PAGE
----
Back to Basketball Basics?
THE IDLE AMERICAN
Commentary by Dr. Don Newbury
The late James Naismith, an accomplished educator/physician/minister/philosopher, also was an inventor.
An 1891 collegian, he took seriously the assignment to “invent” an indoor game to replace “thumb-twiddling” on dreary, cold, snowy days when youngsters ventured outdoors only to fetch firewood.
He came up with “basketball,” a game he proposed to be “gentlemanly competition important to physical and spiritual development.” Peach baskets were nailed to walls on each end of the floor and a custodian with a ladder removed the ball when baskets were made. There were but 10 basic rules. When it became an Olympic sport in 1936, it had hundreds of rules, becoming far more than a parlor game gone awry. Naismith, who died in 1939, wouldn’t approve of the mayhem his “invention” has become.
Instant replay has been added to help officials get it more nearly right.
Video reviews from various angles and at different speeds may sometimes help, but the game’s flow is lost in the process. Many closely involved with the sport hate it.
I have never seen instant replay to assure fairness for jump balls, where it could be immensely helpful. Naismith explained that when the ball is held simultaneously by opposing players, it should be tossed in the air at the nearest circle, with the two jumpers challenged to tap the ball to teammates.
Here’s my beef: Almost never is the ball tossed STRAIGHT UP. Usually, it favors the “jumper” who perhaps feels the “whoosh” of the ball upward as it passes his/her nose.
Perhaps not quite so often–but too often–one jumper taps the ball BEFORE it reaches its ultimate height, thus favoring the one who ignores the rule.
Where’s the re-play camera when we need it? Too often, officials ignore such infractions, electing to “play on.”
Officials could also strive to toss the ball STRAIGHT UP, trying also for tosses of similar elevation.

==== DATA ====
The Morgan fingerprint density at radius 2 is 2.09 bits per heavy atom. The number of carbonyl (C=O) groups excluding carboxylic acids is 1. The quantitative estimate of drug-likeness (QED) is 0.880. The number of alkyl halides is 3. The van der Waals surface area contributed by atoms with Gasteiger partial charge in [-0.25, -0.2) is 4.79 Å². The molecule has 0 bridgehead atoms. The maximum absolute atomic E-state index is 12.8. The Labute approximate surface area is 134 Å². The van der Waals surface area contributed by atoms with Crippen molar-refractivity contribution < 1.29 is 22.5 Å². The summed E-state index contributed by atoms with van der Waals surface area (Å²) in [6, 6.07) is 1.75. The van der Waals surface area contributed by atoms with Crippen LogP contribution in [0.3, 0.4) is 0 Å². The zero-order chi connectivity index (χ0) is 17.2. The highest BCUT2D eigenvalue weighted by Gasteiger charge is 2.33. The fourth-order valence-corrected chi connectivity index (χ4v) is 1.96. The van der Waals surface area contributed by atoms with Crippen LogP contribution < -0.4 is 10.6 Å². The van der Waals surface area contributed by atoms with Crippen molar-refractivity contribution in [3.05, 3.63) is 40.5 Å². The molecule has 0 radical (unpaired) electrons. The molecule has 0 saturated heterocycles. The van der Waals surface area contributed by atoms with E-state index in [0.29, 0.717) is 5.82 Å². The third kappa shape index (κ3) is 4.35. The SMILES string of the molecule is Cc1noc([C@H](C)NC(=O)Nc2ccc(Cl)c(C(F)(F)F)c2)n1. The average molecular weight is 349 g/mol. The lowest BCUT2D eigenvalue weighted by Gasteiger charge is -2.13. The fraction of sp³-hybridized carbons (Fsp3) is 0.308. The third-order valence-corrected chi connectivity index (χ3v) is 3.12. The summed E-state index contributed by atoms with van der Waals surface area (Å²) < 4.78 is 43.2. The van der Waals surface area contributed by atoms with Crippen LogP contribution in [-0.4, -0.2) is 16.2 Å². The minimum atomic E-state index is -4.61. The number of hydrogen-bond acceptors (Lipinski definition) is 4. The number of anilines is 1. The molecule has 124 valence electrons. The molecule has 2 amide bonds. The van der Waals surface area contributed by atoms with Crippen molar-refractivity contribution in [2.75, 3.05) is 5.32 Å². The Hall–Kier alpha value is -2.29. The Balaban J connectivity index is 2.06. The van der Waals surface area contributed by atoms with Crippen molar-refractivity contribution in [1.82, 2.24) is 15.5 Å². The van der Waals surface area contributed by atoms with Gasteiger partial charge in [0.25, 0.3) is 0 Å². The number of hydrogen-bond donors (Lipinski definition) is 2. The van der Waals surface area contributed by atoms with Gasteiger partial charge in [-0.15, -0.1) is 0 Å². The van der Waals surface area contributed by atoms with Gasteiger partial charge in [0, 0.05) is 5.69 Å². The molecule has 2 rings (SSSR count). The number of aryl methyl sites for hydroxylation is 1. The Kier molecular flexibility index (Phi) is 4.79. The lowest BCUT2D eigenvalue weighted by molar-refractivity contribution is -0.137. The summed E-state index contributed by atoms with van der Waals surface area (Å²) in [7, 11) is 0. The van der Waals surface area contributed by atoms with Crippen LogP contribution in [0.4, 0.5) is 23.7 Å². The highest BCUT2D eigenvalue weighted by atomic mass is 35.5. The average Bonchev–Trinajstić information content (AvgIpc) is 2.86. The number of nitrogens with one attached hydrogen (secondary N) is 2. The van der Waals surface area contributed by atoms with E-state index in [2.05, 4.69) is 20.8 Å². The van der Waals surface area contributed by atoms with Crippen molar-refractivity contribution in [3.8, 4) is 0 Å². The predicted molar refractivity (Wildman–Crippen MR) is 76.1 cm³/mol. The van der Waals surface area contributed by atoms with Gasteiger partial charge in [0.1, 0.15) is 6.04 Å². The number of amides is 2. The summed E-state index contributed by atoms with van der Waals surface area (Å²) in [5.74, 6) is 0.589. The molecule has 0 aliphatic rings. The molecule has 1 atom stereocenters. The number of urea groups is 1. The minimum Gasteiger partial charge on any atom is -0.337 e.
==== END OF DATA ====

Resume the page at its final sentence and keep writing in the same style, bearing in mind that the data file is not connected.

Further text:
Players would soon learn that hitting the ball on the way up is not permitted.
Strange things often occur during jump balls, or in proximity thereto.
During a recent NBA game when the Dallas Mavericks took down the Los Angeles Clippers in overtime, Dallas’ star Kristaps Porzingis was fouled following a held ball. The 7’2” cager called “the unicorn” clapped one time–just once–to indicate his pleasure.
Official Kane Fitzgerald failed to view the clap as an endorsement, quickly assessing a technical foul to the stunned Porzingis.
It is worth noting that LeBron James has been ejected only twice during his 19-year NBA career, both times by Fitzgerald. Coincidence? Who knows, but there are six dozen NBA officials. When they seem bent on getting their names in bold print of the game story instead of small type in the box score, they deserve the time-honored nickname of “rabbit ears.” There are many competent and reserved officials, so much in the background that most fans don’t even remember they were present. A few, though, should be penalized, demoted or even eliminated.
What are coaches and players to do when a big part of the game is determining officials’ temperamental leanings?
Basketball is becoming a sport improbable to coach and impossible to officiate, far from the game Naismith had in mind.
Remembered are comments by colorful Coach Abe Lemons. The late coach said he needed two additional staff members–a hairdresser and a psychologist.
My old dad officiated three-day high school basketball tournaments in the 1930s for a total of $15. Sometimes tournaments had as many as 16 games!
I officiated games for small schools while in college a quarter-century later. Then, two officials were assigned, each receiving $15 for working both girls’ and boys’ games.
Admittedly, sheriff’s deputies once escorted us from the gymnasium following a heated Gustine/Sidney girls’ game that determined which team would advance to the play-offs. We wanted to leave quietly, but the intense rivalry made a civil exit improbable, if not impossible. Surely it wasn’t our incompetence.
Dr. Newbury, longtime university president, continues to write and speak. Contact him at 817-447-3872. E-mail: firstname.lastname@example.org. Website: www.speakerdoc.com. Facebook: Don Newbury. Twitter: @donnewbury.